Illness is a strange thing, robbing us of our normal ‘joie de vivre’, that certain ‘je ne sais quoi’ that we have when we feel healthy… and speaking French apparently. I think that there are times when we suffer from the spiritual equivalent of Bob or autoBob. Following Jesus becomes more of a struggle than a joy and we find that our spiritual get up and go has got up and gone.

I have found that when I become aware that this is what has happened to me God helps me to recover – usually through a combination of being refreshed by taking time and space to read the Bible and pray, listening to (and sometimes singing along with) inspiring music and receiving encouragement and blessing from the ministry of others. The key thing is to realise that we have caught GodBob. How are you feeling?

Car-related humour. Genuine statements written on insurance claim forms, sent to me by a friend in the industry:

“The car in front hit the pedestrian but he got up so I hit him again.”
“I started to slow down but the traffic was more stationary than I thought.”

“A car drove away at speed catching our client who went up in the air and his head went through the windscreen and then rolled off at the traffic lights a good few feet away. The car then sped off and miraculously our client remained conscious and managed to cross the road.”

“I am responsible for the accident as I was miles away at the time.”

“I had one eye on a parked car, another on approaching lorries, and another on the woman behind”.

“I knew the dog was possessive about the car but I would not have asked her to drive it if I had thought there was any risk.”

“While proceeding through ‘Monkey Jungle’, the vehicle was enveloped by small fat brown grinning monkeys. Number three fat brown monkey (with buck teeth) proceeded to swing in an anticlockwise direction on the radio aerial. Repeated requests to desist were ignored. Approximately 2 minutes and 43 seconds later, small fat brown monkey disappeared in ‘Monkey Jungle’ clutching radio aerial.”

“I pulled away from the side of the road, glanced at my mother-in- law and headed over the embankment.”

“To avoid hitting the bumper of the car in front I struck the pedestrian.”

“I was thrown from the car as it left the road. I was later found in a ditch by some stray cows.”

A customer collided with a cow. The questions and answers on the claim form were:
Q – What warning was given by you?
A – Horn
Q – What warning was given by the other party?
A – Moo

 

>Cosmetic surgery for cars

>

My car has been having cosmetic surgery. No, not bumper botox or silicone implants in the airbags, it has had a paint job. Around Christmas I managed to catch the corner of a wall with it as I was pulling out of a parking space and this left some deep scratches in the paintwork on the offside (right) rear door and beyond. Through a member of our church I found a man who does bodywork repairs in his own workshop and does so at a reasonable rate.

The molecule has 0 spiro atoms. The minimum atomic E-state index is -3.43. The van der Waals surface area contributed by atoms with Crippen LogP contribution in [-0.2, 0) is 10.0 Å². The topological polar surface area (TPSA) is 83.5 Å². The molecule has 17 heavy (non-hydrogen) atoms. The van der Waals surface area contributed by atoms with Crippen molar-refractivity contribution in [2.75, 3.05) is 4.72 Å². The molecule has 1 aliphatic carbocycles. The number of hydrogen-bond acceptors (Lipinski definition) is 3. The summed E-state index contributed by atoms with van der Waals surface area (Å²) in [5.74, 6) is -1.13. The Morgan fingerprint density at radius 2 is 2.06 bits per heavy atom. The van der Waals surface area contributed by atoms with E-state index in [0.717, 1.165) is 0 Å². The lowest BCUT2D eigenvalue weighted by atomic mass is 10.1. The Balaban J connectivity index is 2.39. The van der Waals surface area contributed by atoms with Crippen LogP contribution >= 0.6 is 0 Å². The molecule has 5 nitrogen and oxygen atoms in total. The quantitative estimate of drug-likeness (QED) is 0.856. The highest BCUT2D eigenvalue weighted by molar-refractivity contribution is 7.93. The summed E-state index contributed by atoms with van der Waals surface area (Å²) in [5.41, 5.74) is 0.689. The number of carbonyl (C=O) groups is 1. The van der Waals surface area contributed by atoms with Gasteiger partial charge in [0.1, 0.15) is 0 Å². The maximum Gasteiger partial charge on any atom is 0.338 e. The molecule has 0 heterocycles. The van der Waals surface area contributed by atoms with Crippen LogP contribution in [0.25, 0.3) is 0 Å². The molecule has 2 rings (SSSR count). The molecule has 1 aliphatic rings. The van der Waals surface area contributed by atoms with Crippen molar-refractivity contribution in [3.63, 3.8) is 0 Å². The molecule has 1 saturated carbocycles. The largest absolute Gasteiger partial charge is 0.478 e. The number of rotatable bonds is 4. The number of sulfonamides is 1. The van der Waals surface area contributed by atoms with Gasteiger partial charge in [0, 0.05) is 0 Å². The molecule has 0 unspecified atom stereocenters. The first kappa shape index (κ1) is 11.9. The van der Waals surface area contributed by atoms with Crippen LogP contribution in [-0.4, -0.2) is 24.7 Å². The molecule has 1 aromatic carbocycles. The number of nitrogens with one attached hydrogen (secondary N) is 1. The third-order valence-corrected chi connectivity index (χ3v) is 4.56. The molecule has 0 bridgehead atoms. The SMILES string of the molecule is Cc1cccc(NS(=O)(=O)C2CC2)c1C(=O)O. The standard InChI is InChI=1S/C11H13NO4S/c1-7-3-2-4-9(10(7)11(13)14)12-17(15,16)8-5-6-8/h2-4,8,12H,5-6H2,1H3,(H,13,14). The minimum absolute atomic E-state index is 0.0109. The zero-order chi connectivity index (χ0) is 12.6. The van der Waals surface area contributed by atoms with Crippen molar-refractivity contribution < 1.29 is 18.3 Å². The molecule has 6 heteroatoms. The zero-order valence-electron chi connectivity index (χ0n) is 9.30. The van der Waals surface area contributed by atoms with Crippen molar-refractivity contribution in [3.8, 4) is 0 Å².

I left the car with him on Saturday and we collected it yesterday. He has done a great job. You can’t tell where the scrape was. Not only that but he washed the car thoroughly so that when I collected it it was gleaming, even in the rain.

The car repair reminded me of my theme from yesterday of how God deliberately chooses not to remember my sins that he has forgiven. It is as if it never happened. Of course I have to bear the human consequences of my actions and may need to apologise or make amends to those who are affected by what I do when I fall short of God’s ideal. But for God the repair is perfect. You would never know there had been anything wrong. We gleam again – good as new! That’s God’s grace at work: giving me what I can never earn and do not deserve because he loves me.

Some car repair humour:

Mechanic to customer: “I’m afraid I could not get the parts to repair your brakes, so I’ve made your horn louder.”


Customer: “My car is making a funny noise.”
Mechanic: “Can you describe it?”
Customer: “It is coming from under the bonnet and sounds like: ‘Please help me, please, please, please can ANYBODY help me?’
Mechanic: “Hmm, that sounds serious. It sounds like your engine is about to die.”
Customer: “Maybe, but it’s been getting quieter recently so perhaps it’s going away on its own.”

Customer (angrily): “Listen, when you installed this premium battery three months ago you said it would be the last battery my car would ever need. It has stopped working after only three months!”
Mechanic (horrified): “I’m very sorry,” he apologised. “I didn’t think your car would last that long.”

A man was having difficulty selling his ancient car. The car had over 300,000 miles on the clock and nobody was interested. He was chatting with his friend about the problem. His friend whispered behind his hand, “There is a way to make the car easier to sell, but it’s not legal.”

“That doesn’t matter,” replied the chap, “I just need to sell the car so I can get a better one.”

“Okay,” said his friend. “This is the address of a mate of mine. He owns a car repair business. Tell him I sent you, and he will turn the clock on your car back to about 50,000 miles. Then you can sell your car with no problems.”

The following weekend, the man made the trip to the mechanic. About one month after that he bumped into his friend again. “Hi! Have you sold your car yet?”

“No way,” replied the man, “Why would I want to sell a car that has only done 50,000 miles?”